One of LACMA's newest exhibitions is Renaissance and Reformation: German Art in the Age of Dürer and Cranach, which features some of the greatest achievements of German Renaissance art. The exhibition comprises over 100 pieces, including paintings, drawings, sculptures, arms and armors, as well as decorative arts by artists including Albrecht Dürer, Lucas Cranach, Hans Holbein, Mathias Grünwald, Tilman Riemenschneider, Peter Vischer, and more.
In the weeks leading up to the opening, we went behind the scenes to see how exhibition curator J. Patrice Marandel and LACMA's hardworking art preparation and installation team put this exhibition together.
Art preparators install this luxurious saddle, which was a Christmas gift to Elector Christian I from his wife, Sophie, in 1589. Decorated with depictions of antique equestrian battles, this saddle has a hidden mechanism in the lion's head in the pommel—it moved the lion's eyes and tongue up and down.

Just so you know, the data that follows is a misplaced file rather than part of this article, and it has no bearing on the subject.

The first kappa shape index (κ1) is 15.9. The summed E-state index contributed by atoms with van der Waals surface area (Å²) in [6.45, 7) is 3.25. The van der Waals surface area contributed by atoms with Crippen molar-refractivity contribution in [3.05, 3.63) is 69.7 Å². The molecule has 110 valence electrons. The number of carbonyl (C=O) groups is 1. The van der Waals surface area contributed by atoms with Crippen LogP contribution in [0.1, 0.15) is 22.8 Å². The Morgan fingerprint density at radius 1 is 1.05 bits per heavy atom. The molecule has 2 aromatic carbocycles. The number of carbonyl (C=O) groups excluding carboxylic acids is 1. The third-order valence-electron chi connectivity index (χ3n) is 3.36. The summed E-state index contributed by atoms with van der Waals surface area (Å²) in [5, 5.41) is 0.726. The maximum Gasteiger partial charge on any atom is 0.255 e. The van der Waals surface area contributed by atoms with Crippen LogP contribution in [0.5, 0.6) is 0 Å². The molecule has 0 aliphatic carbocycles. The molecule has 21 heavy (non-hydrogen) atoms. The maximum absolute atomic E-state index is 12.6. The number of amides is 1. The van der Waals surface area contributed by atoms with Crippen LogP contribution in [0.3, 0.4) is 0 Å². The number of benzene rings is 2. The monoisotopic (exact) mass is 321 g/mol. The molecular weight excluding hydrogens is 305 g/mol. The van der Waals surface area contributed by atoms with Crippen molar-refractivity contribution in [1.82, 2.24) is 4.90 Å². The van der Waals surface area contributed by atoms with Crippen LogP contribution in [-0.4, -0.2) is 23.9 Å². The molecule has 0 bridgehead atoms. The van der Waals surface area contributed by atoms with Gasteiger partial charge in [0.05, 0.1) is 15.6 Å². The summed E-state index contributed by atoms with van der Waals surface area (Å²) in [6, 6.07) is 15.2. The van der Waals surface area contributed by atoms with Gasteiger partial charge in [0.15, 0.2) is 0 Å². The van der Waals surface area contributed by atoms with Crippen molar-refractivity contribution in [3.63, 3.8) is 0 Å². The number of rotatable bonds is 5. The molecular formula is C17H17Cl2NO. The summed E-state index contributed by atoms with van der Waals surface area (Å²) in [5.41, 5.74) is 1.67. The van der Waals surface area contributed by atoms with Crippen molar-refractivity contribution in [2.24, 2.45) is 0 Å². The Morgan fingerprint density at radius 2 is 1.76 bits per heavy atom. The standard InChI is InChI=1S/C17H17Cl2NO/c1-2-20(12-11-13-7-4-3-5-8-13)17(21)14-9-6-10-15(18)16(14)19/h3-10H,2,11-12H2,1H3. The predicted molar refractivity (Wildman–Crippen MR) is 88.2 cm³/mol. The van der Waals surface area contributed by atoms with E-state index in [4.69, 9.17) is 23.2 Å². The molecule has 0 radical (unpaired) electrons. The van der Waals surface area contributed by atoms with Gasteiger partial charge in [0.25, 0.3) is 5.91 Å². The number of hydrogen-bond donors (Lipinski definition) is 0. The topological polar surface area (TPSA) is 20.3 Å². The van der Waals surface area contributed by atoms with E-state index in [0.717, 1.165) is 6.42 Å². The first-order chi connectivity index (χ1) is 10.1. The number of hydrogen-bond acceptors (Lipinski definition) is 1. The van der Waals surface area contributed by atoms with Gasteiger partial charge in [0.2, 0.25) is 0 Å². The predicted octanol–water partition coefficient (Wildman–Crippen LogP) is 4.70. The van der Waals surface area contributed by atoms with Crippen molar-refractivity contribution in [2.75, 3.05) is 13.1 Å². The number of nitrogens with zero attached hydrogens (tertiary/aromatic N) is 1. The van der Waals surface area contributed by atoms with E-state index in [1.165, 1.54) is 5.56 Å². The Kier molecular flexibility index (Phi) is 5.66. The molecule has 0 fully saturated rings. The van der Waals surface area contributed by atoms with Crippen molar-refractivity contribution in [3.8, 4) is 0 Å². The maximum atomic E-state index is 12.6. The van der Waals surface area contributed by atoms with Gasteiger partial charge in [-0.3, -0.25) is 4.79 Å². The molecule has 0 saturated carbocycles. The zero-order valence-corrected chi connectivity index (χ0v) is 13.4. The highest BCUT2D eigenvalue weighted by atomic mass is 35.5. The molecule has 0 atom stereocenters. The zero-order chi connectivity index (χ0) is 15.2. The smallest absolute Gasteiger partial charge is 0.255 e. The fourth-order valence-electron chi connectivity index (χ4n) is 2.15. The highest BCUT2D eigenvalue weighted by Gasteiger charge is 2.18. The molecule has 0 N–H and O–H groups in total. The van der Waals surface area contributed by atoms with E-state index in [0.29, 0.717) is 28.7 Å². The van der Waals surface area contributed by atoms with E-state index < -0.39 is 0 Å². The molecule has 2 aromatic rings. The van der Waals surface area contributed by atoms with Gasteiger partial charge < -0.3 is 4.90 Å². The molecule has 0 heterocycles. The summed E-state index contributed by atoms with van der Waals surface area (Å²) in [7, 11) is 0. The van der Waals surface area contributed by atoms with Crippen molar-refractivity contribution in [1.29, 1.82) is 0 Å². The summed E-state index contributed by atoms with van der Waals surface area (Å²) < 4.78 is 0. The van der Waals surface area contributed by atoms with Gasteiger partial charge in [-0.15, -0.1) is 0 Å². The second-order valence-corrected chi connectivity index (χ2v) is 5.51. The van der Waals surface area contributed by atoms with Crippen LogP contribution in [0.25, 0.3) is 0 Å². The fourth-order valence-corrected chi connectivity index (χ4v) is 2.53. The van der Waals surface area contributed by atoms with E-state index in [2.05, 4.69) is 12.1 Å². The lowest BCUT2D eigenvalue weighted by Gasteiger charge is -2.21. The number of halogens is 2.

The saddle is flanked by a helmet, called a burgonet, and pistols; in the background are the fluted armor of Prince Wolfgang of Anhalt-Köthen, who supported the Protestant Reformation and was one of the leaders of the league of Lutheran princes.
Another case in the exhibition contains three parade vessels, made of dark green serpentine and gilded silver, and a jewelry box made of copper, brass, and gilded silver. The jewelry box is attributed to the workshop of Wenzel Jamnitzer, the most famous goldsmith of the German Renaissance. His patrons included Emperors Charles V and Rudolph II.
The objects are installed with a beautiful nautilus cup (on the far left); vessels with precious or exotic materials such as nautilus shells were a specialty of Jamintzer, his workshop, and artists such as Paulus Tullner, who made this cup. Their productions, in Nuremberg, were much in demand by the wealthiest courts of Europe. In the middle is an ornamental jewel that is shaped like a stag, a favorite motif for jewelry, as the animal embodied pride, speed, strength, and shyness, and spoons made of semi-precious rock crystal.
There are more of these sumptuous works of art as well as portraits, prints and drawings, armor, and more in Renaissance and Reformation: German Art in the Age of Dürer and Cranach, on view at LACMA through March 26, 2017.